What we did on the bus, was we had policy that we introduced that kids were not allowed to talk.  They could read their books.  They could look out the window.  They could sleep.  They could just relax.  But you’re getting ready for school, get yourself prepared.  Take a moment, gather yourself, read.  That was the policy.  As you can imagine, that’s not something that’s very typical for a group of 10, 11, 12 and 13 year-olds to abide by, especially at 6:30 in the morning.  Actually it was certainly harder on the way home from school. It became an exercise in discipline, where the teacher was expected to ride the bus each day, either going out or coming back or sometimes both.  The ride would be an hour and you had to sit there and make sure that the kids didn’t talk.  That’s an extra hour or two added on top of the school day that’s already extremely intense where as a teacher I felt like I had to be extremely focused.  I had to be extremely professional.  I had to be extremely consistent.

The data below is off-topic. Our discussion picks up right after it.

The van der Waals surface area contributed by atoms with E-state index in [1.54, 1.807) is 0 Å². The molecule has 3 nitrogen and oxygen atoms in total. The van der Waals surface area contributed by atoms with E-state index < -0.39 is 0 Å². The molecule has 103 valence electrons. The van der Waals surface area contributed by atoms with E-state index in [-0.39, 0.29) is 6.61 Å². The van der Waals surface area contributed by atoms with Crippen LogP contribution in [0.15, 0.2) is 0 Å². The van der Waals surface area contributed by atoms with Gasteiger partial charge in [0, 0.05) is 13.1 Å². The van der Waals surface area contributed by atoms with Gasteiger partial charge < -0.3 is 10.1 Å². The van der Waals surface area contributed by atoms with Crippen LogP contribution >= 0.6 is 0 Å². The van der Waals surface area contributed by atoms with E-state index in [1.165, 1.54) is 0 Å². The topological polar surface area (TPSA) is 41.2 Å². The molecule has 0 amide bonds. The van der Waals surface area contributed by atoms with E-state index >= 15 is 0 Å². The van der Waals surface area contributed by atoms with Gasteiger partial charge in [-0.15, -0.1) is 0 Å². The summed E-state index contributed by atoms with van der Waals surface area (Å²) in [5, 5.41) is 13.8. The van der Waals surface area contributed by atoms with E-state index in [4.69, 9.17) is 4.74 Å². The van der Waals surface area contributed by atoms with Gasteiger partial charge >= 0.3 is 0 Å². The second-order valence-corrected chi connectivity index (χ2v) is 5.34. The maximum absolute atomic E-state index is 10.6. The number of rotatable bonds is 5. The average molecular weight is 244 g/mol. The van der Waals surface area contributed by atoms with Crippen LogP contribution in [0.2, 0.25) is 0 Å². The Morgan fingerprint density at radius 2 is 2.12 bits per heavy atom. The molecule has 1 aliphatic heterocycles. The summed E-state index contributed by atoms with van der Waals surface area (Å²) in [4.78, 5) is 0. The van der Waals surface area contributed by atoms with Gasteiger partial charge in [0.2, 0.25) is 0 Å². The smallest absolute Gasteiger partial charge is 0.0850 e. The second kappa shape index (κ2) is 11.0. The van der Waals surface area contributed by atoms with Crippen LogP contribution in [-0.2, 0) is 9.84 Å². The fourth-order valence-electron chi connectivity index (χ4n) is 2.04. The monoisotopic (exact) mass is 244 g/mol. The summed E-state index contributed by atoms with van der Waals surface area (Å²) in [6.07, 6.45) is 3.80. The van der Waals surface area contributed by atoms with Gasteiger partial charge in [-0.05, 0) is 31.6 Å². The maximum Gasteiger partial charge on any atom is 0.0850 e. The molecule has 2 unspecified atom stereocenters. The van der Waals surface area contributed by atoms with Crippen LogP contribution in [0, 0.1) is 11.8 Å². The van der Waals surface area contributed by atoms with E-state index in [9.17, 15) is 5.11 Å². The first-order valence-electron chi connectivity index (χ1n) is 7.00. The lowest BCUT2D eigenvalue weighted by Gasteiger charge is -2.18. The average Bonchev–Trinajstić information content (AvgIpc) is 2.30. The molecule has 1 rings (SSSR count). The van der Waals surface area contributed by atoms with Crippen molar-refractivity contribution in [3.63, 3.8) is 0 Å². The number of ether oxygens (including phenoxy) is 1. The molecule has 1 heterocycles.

In retrospect, the benefit of that policy was probably extremely limited.  But it was something we decided to do.  We were on board with it.  We executed to the best of our ability.  However, it had a long term cost of creating this experience for the teacher that was very intense.  And the experience with the kids that were very intense, too.  That created, as I mentioned briefly earlier, almost a pressure-cooker kind of environment where you felt, or I should say our strategy was trying to put our fingers on every potential leak.  But you’d feel like it’s going to explode if you’re not putting your hands in the leak.